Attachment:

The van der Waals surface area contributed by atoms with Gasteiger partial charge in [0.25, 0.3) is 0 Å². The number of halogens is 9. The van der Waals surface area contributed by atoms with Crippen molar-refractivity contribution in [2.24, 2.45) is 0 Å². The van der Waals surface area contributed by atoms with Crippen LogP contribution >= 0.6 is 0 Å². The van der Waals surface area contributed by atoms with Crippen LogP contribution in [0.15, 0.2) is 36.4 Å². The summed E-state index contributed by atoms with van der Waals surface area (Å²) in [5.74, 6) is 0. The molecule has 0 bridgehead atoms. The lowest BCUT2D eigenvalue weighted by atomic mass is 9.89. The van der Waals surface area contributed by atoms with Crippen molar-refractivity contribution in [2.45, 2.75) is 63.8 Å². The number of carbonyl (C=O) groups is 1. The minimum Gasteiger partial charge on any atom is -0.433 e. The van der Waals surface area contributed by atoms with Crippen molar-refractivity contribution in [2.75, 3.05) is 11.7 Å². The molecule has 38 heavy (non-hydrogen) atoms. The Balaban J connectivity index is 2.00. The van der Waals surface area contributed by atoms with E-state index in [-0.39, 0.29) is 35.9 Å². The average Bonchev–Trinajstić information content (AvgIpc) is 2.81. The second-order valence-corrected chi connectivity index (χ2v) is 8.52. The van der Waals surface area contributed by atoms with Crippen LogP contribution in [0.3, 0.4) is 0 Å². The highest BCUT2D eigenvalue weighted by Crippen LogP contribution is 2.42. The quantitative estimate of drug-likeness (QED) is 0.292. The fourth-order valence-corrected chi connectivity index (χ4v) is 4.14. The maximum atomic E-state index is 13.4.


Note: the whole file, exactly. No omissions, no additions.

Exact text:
The van der Waals surface area contributed by atoms with Gasteiger partial charge in [0.25, 0.3) is 0 Å². The number of halogens is 9. The van der Waals surface area contributed by atoms with Crippen molar-refractivity contribution in [2.24, 2.45) is 0 Å². The van der Waals surface area contributed by atoms with Crippen LogP contribution >= 0.6 is 0 Å². The van der Waals surface area contributed by atoms with Crippen LogP contribution in [0.15, 0.2) is 36.4 Å². The summed E-state index contributed by atoms with van der Waals surface area (Å²) in [5.74, 6) is 0. The molecule has 0 bridgehead atoms. The lowest BCUT2D eigenvalue weighted by atomic mass is 9.89. The van der Waals surface area contributed by atoms with Crippen molar-refractivity contribution in [2.45, 2.75) is 63.8 Å². The number of carbonyl (C=O) groups is 1. The minimum Gasteiger partial charge on any atom is -0.433 e. The van der Waals surface area contributed by atoms with Crippen molar-refractivity contribution in [2.75, 3.05) is 11.7 Å². The molecule has 38 heavy (non-hydrogen) atoms. The Balaban J connectivity index is 2.00. The van der Waals surface area contributed by atoms with E-state index in [-0.39, 0.29) is 35.9 Å². The average Bonchev–Trinajstić information content (AvgIpc) is 2.81. The second-order valence-corrected chi connectivity index (χ2v) is 8.52. The van der Waals surface area contributed by atoms with Crippen LogP contribution in [0.3, 0.4) is 0 Å². The highest BCUT2D eigenvalue weighted by Crippen LogP contribution is 2.42. The quantitative estimate of drug-likeness (QED) is 0.292. The fourth-order valence-corrected chi connectivity index (χ4v) is 4.14. The maximum atomic E-state index is 13.4.